Florida could become the 24th state to establish a constitutional right to hunt and fish in 2024 after the Florida State Legislature passed a resolution referring the question to voters.
The resolution would add a 28th section to the Declaration of Rights in the Florida Constitution to say that hunting and fishing are the preferred means for “responsibly managing and controlling fish and wildlife” and “shall be preserved forever as a public right.” The amendment would not limit the powers of the Fish and Wildlife Conservation Commission to regulate hunting and fishing.
Vermont was the first state to constitutionalize such a right in 1777. Since then, 22 states have adopted constitutional amendments creating a right to hunt and fish beginning with Alabama in 1996. The most recent amendment was on the 2020 ballot in Utah and was approved by 75% of voters. Voters in one state—Arizona—rejected a constitutional amendment in 2010.
The constitutional amendment was introduced into the Florida State Legislature as House Joint Resolution 1157 (HJR 1157) on February 24, 2023. The House approved the amendment on April 25, 2023, by a vote of 116-0. The Senate passed the amendment on April 28, 2023, by a vote of 38-1. The single no vote came from Senate Minority Leader Lauren Book (D).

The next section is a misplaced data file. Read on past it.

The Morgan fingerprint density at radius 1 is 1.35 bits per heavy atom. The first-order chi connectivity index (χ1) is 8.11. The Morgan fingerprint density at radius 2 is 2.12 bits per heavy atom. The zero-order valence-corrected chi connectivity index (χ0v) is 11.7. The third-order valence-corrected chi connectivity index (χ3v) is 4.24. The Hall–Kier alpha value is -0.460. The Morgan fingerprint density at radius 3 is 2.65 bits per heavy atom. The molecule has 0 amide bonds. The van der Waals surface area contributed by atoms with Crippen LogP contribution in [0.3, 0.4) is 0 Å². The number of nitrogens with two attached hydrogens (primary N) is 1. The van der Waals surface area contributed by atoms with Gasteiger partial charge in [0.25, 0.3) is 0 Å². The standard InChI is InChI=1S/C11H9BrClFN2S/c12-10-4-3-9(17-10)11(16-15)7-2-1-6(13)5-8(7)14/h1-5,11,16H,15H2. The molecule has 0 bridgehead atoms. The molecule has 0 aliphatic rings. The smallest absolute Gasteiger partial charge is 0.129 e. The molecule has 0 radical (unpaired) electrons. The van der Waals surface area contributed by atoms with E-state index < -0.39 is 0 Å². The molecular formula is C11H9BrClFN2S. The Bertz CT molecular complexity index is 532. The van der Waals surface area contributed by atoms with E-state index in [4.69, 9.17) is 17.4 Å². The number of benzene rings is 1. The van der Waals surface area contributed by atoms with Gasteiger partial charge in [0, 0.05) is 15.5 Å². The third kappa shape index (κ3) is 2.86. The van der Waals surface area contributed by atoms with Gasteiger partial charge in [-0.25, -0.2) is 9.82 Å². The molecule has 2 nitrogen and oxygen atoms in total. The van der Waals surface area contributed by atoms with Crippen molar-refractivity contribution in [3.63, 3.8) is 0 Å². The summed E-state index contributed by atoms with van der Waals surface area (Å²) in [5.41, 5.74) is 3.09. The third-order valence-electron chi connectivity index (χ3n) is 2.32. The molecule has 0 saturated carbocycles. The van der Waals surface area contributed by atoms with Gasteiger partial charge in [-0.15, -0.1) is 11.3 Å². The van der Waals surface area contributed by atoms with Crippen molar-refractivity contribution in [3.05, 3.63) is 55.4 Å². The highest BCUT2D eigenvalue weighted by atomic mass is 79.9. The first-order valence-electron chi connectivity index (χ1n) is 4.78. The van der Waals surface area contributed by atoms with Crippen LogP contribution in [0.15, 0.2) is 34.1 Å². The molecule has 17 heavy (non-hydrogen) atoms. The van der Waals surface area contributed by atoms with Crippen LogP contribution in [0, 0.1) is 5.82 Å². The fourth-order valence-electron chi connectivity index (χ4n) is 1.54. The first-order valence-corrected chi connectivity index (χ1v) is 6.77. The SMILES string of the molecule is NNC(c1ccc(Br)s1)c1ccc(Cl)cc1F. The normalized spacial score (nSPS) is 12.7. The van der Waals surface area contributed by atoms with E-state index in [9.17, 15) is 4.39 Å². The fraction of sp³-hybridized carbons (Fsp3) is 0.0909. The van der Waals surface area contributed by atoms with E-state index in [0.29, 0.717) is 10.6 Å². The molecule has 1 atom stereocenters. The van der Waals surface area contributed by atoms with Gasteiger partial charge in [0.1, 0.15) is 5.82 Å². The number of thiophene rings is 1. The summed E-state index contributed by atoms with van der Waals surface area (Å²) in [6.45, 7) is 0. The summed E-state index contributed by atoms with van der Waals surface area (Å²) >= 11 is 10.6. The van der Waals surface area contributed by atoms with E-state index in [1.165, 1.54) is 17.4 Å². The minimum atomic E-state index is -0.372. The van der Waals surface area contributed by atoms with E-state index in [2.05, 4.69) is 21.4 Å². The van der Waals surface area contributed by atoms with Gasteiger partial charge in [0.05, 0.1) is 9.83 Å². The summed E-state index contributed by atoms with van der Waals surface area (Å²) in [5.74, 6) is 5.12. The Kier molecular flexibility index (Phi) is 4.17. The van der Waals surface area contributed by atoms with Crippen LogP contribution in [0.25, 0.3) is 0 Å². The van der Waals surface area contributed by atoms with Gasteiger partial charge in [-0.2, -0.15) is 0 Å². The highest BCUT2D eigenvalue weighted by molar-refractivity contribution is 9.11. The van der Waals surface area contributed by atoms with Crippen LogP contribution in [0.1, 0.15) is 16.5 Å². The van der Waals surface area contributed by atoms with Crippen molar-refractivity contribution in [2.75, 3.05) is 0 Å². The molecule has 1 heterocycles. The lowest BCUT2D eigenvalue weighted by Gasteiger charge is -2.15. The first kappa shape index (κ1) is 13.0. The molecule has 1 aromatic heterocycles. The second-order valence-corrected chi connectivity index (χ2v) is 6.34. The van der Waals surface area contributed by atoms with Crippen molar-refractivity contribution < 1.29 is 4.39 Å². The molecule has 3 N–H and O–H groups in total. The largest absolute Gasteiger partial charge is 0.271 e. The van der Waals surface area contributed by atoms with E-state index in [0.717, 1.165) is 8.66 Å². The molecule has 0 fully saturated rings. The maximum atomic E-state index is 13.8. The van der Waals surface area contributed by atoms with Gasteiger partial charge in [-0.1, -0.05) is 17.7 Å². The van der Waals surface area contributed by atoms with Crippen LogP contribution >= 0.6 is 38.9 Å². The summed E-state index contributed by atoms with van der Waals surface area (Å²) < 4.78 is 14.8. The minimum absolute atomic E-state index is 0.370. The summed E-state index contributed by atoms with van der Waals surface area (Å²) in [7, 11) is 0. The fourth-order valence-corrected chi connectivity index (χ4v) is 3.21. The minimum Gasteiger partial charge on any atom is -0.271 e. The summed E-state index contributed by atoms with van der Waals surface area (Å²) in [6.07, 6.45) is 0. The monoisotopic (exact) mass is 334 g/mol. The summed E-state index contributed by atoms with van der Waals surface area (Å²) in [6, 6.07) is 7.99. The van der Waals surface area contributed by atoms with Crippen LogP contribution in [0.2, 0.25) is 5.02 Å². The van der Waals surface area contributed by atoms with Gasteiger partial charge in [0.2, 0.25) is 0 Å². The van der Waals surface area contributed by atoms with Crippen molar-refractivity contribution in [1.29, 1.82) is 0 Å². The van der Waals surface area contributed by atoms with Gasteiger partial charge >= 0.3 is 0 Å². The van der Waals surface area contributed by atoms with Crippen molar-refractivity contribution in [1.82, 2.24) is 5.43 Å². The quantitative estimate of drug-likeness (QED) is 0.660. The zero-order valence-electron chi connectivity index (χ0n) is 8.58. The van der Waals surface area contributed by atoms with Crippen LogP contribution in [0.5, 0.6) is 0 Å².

State Rep. Lauren Melo (R) said, “Many people don’t realize the economic value fishing and hunting provides our great state, combining just over $15 billion annually. People come from all over the world to catch our tarpon and snapper, and chase our turkeys and ducks. Passing this legislation is a powerful statement that we support and champion our fishing and hunting traditions, and we want to protect (them) for our future.”
Constitutional amendments in Florida must be approved by 60% of voters to pass.